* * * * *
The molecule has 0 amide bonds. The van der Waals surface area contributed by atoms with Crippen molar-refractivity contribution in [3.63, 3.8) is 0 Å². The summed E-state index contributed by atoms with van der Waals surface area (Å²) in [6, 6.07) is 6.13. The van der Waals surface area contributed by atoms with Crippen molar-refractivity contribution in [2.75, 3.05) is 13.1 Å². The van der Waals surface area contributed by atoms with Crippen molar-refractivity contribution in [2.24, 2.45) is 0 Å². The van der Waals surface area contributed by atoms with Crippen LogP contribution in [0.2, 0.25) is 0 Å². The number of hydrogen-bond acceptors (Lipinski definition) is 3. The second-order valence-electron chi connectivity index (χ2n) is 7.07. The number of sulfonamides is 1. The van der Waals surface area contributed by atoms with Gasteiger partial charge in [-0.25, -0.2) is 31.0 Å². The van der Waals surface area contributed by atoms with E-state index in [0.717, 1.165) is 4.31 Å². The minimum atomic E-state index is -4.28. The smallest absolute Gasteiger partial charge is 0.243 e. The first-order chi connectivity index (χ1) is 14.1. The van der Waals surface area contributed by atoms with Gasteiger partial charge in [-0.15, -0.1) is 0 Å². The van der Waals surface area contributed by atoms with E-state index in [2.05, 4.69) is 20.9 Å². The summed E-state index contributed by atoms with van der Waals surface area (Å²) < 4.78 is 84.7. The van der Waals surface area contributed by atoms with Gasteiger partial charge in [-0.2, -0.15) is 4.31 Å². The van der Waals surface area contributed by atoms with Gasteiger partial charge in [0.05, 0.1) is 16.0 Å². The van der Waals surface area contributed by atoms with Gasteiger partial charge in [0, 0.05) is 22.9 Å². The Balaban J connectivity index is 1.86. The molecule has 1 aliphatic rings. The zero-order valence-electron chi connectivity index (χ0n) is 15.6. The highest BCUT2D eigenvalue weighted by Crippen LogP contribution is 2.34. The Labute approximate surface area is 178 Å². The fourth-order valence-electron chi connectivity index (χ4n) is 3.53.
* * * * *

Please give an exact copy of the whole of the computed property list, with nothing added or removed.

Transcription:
The molecule has 0 amide bonds. The van der Waals surface area contributed by atoms with Crippen molar-refractivity contribution in [3.63, 3.8) is 0 Å². The summed E-state index contributed by atoms with van der Waals surface area (Å²) in [6, 6.07) is 6.13. The van der Waals surface area contributed by atoms with Crippen molar-refractivity contribution in [2.75, 3.05) is 13.1 Å². The van der Waals surface area contributed by atoms with Crippen molar-refractivity contribution in [2.24, 2.45) is 0 Å². The van der Waals surface area contributed by atoms with Crippen LogP contribution in [0.2, 0.25) is 0 Å². The number of hydrogen-bond acceptors (Lipinski definition) is 3. The second-order valence-electron chi connectivity index (χ2n) is 7.07. The number of sulfonamides is 1. The van der Waals surface area contributed by atoms with Gasteiger partial charge in [-0.25, -0.2) is 31.0 Å². The van der Waals surface area contributed by atoms with E-state index in [0.717, 1.165) is 4.31 Å². The minimum atomic E-state index is -4.28. The smallest absolute Gasteiger partial charge is 0.243 e. The first-order chi connectivity index (χ1) is 14.1. The van der Waals surface area contributed by atoms with Gasteiger partial charge in [-0.15, -0.1) is 0 Å². The van der Waals surface area contributed by atoms with E-state index in [2.05, 4.69) is 20.9 Å². The summed E-state index contributed by atoms with van der Waals surface area (Å²) < 4.78 is 84.7. The van der Waals surface area contributed by atoms with Gasteiger partial charge in [-0.2, -0.15) is 4.31 Å². The van der Waals surface area contributed by atoms with Gasteiger partial charge in [0.05, 0.1) is 16.0 Å². The van der Waals surface area contributed by atoms with Gasteiger partial charge in [0, 0.05) is 22.9 Å². The Balaban J connectivity index is 1.86. The molecule has 1 aliphatic rings. The zero-order valence-electron chi connectivity index (χ0n) is 15.6. The highest BCUT2D eigenvalue weighted by Crippen LogP contribution is 2.34. The Labute approximate surface area is 178 Å². The fourth-order valence-electron chi connectivity index (χ4n) is 3.53.